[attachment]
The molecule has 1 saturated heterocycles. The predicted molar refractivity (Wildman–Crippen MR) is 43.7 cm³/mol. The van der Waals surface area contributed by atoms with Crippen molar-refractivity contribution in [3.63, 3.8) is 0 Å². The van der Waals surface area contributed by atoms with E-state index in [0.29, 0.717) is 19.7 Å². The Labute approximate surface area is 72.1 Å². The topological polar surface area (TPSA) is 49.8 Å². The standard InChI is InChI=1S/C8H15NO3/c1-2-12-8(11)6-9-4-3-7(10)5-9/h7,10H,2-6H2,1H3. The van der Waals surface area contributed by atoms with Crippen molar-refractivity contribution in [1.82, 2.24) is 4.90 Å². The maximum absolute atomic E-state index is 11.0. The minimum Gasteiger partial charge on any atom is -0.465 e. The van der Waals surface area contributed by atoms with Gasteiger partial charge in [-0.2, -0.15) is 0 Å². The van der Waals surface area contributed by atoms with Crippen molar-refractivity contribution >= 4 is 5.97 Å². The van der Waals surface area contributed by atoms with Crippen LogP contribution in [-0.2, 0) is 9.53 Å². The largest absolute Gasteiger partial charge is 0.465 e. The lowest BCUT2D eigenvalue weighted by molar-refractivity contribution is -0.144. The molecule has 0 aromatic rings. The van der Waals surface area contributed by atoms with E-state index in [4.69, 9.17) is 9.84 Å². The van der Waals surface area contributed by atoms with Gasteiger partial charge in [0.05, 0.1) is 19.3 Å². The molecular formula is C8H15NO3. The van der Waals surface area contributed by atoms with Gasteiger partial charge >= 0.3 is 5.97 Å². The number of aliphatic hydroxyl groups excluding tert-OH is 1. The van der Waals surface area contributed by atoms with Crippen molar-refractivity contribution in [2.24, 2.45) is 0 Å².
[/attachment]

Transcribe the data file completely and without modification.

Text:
The molecule has 1 saturated heterocycles. The predicted molar refractivity (Wildman–Crippen MR) is 43.7 cm³/mol. The van der Waals surface area contributed by atoms with Crippen molar-refractivity contribution in [3.63, 3.8) is 0 Å². The van der Waals surface area contributed by atoms with E-state index in [0.29, 0.717) is 19.7 Å². The Labute approximate surface area is 72.1 Å². The topological polar surface area (TPSA) is 49.8 Å². The standard InChI is InChI=1S/C8H15NO3/c1-2-12-8(11)6-9-4-3-7(10)5-9/h7,10H,2-6H2,1H3. The van der Waals surface area contributed by atoms with Crippen molar-refractivity contribution in [1.82, 2.24) is 4.90 Å². The maximum absolute atomic E-state index is 11.0. The minimum Gasteiger partial charge on any atom is -0.465 e. The van der Waals surface area contributed by atoms with Gasteiger partial charge in [-0.2, -0.15) is 0 Å². The van der Waals surface area contributed by atoms with Crippen molar-refractivity contribution >= 4 is 5.97 Å². The van der Waals surface area contributed by atoms with Crippen LogP contribution in [-0.2, 0) is 9.53 Å². The largest absolute Gasteiger partial charge is 0.465 e. The lowest BCUT2D eigenvalue weighted by molar-refractivity contribution is -0.144. The molecule has 0 aromatic rings. The van der Waals surface area contributed by atoms with E-state index in [4.69, 9.17) is 9.84 Å². The van der Waals surface area contributed by atoms with Gasteiger partial charge in [0.05, 0.1) is 19.3 Å². The molecular formula is C8H15NO3. The van der Waals surface area contributed by atoms with Gasteiger partial charge >= 0.3 is 5.97 Å². The number of aliphatic hydroxyl groups excluding tert-OH is 1. The van der Waals surface area contributed by atoms with Crippen molar-refractivity contribution in [2.24, 2.45) is 0 Å².